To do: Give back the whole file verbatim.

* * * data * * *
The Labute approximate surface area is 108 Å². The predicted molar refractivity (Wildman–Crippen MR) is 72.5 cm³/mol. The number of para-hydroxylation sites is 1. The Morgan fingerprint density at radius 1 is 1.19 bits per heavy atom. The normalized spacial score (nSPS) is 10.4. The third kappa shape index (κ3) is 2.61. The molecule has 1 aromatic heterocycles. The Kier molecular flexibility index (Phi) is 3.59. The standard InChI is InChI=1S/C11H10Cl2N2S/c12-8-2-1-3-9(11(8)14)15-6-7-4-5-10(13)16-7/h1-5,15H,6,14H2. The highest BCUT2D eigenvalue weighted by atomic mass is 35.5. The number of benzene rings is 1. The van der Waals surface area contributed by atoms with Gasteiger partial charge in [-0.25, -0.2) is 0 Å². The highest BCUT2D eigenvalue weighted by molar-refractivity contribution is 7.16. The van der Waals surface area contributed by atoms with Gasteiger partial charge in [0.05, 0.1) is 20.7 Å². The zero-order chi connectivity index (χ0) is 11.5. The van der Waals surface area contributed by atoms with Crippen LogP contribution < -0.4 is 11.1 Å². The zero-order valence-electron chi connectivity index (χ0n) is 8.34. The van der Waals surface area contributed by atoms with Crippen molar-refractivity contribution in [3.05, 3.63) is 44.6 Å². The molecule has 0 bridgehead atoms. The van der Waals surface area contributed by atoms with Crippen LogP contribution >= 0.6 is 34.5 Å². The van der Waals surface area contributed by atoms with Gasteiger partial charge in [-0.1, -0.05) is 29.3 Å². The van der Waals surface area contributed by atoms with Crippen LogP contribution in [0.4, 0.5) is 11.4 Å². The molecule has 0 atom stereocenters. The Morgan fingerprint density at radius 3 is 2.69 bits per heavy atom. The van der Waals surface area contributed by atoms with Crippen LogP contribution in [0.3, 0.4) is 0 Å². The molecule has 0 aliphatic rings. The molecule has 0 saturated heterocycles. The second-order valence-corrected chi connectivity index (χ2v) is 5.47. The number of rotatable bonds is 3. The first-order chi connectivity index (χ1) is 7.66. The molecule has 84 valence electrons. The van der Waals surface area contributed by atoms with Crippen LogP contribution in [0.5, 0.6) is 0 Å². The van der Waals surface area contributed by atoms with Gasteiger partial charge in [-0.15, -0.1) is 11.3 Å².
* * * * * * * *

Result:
The Labute approximate surface area is 108 Å². The predicted molar refractivity (Wildman–Crippen MR) is 72.5 cm³/mol. The number of para-hydroxylation sites is 1. The Morgan fingerprint density at radius 1 is 1.19 bits per heavy atom. The normalized spacial score (nSPS) is 10.4. The third kappa shape index (κ3) is 2.61. The molecule has 1 aromatic heterocycles. The Kier molecular flexibility index (Phi) is 3.59. The standard InChI is InChI=1S/C11H10Cl2N2S/c12-8-2-1-3-9(11(8)14)15-6-7-4-5-10(13)16-7/h1-5,15H,6,14H2. The highest BCUT2D eigenvalue weighted by atomic mass is 35.5. The number of benzene rings is 1. The van der Waals surface area contributed by atoms with Gasteiger partial charge in [-0.25, -0.2) is 0 Å². The highest BCUT2D eigenvalue weighted by molar-refractivity contribution is 7.16. The van der Waals surface area contributed by atoms with Gasteiger partial charge in [0.05, 0.1) is 20.7 Å². The zero-order chi connectivity index (χ0) is 11.5. The van der Waals surface area contributed by atoms with Crippen LogP contribution < -0.4 is 11.1 Å². The zero-order valence-electron chi connectivity index (χ0n) is 8.34. The van der Waals surface area contributed by atoms with Crippen molar-refractivity contribution in [3.05, 3.63) is 44.6 Å². The molecule has 0 bridgehead atoms. The van der Waals surface area contributed by atoms with Crippen LogP contribution >= 0.6 is 34.5 Å². The van der Waals surface area contributed by atoms with Gasteiger partial charge in [-0.1, -0.05) is 29.3 Å². The van der Waals surface area contributed by atoms with Crippen LogP contribution in [0.4, 0.5) is 11.4 Å². The molecule has 0 atom stereocenters. The Morgan fingerprint density at radius 3 is 2.69 bits per heavy atom. The van der Waals surface area contributed by atoms with Crippen LogP contribution in [0.3, 0.4) is 0 Å². The molecule has 0 aliphatic rings. The molecule has 0 saturated heterocycles. The second-order valence-corrected chi connectivity index (χ2v) is 5.47. The number of rotatable bonds is 3. The first-order chi connectivity index (χ1) is 7.66. The molecule has 84 valence electrons. The van der Waals surface area contributed by atoms with Crippen LogP contribution in [0.5, 0.6) is 0 Å². The van der Waals surface area contributed by atoms with Gasteiger partial charge in [-0.15, -0.1) is 11.3 Å².